PRINCE2 Foundation Certification Notes 11: 7 Processes


PRINCE2 Foundation Certification Notes 11: Processes

Important: The new PRINCE2® Foundation and Practitioner exams (PRINCE2® 2017) are available from 10 July 2017 (details of the changes here). Don’t worry, the changes are quite minor indeed as all the 7 principles, themes and processes remain the same. From now on until the end of 2017, candidates can take either the existing or updated English versions of the PRINCE2® exam. All PRINCE2® Foundation and Practitioner exams will be based on PRINCE2® 2017 from 1 January 2018. You can still seize the time to get certified based on the current version! Once you get PRINCE2® certified, your certification is still valid under PRINCE2® 2017 and onwards!

Introduction: In addition to the 7 PRINCE2® Themes, there are also 7 PRINCE2® Processes (as PRINCE2® is a process-based approach to project management). A process is a set of structured activities aimed at accomplishing a specific objective with defined input(s), activities and output(s). The 7 Processes provides guidances on the project management lifecycle from starting a project, directing, managing and delivering to closing the project. The 7 PRINCE2® Processes are:

  1. Starting Up a Project (SU)
  2. Directing a Project (DP)
  3. Initiating a Project (IP)
  4. Controlling a Stage CS)
  5. Managing Product Delivery (MP)
  6. Managing a Stage Boundary (SB)
  7. Closing a Project (CP)

Overview of PRINCE2® Processes

Starting Up a Project (SU) Process

  • the very first process of the project before the project starts (aka Pre-Project Process)
  • reasons for the project is established and project management team is formed
  • Project Brief and Stage Plan for Initiation Stage is created
  • roles responsible: Executive, Project Manager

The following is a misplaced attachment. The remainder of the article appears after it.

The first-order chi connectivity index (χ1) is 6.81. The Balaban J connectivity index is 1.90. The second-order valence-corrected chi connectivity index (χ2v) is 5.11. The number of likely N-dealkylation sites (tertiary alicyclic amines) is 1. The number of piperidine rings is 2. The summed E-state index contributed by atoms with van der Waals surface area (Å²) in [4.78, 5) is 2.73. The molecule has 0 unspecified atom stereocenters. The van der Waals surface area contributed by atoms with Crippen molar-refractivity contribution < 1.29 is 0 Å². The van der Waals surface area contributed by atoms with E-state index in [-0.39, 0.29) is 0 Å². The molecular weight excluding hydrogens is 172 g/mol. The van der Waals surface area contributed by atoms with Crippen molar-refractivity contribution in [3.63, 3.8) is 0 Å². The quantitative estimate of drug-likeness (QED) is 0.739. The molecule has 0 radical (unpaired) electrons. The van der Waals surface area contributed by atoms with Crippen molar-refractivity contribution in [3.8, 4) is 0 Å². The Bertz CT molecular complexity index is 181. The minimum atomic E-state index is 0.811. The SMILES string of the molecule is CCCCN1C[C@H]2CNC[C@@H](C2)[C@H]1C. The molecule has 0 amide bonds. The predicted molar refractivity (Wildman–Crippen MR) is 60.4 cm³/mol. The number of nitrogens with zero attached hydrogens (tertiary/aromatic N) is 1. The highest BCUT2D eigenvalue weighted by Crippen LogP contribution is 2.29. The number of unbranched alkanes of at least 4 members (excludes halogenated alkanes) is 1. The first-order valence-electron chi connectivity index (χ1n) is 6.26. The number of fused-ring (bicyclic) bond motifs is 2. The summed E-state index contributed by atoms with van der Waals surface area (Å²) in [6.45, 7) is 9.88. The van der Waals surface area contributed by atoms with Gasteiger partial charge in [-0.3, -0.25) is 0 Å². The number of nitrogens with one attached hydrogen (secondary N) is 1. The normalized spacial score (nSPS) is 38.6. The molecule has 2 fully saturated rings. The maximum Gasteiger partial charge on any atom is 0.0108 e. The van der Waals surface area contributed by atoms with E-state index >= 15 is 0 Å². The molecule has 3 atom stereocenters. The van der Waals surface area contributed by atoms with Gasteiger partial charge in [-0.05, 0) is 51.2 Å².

Directing a Project (DP) Process

  • from the project start to closure
  • authorizes project stages and manages the project (by Exception)
  • roles responsible: Project Board

Initiating a Project (IP) Process

  • the project officially begins
  • Project Products are defined (including quality, time, cost, risk, resources)
  • Project Initiation Documentation (including Project Plan & Business Case) are created
  • roles responsible: Executive, Project Manager

Controlling a Stage (CS) Process

  • monitors the project status and controls the project with corrective actions/exception escalations for each project stage
  • communicates project related info to stakeholders
  • roles responsible: Project Manager

Managing Product Delivery (MP) Process

  • Work Packages are executed and planned project products are created
  • report to Project Manager through Checkpoint Reports
  • roles responsible: Team Manager

Managing a Stage Boundary (SB) Process

  • report the performance of the current stage with End Stage Report and plan the next stage with Stage Plan (and whether to continue the project)
  • roles responsible: Project Board

Closing a Project (CP) Process

  • wrap up the project with End Project Report and Lessons Learned Report
  • roles responsible: Project Board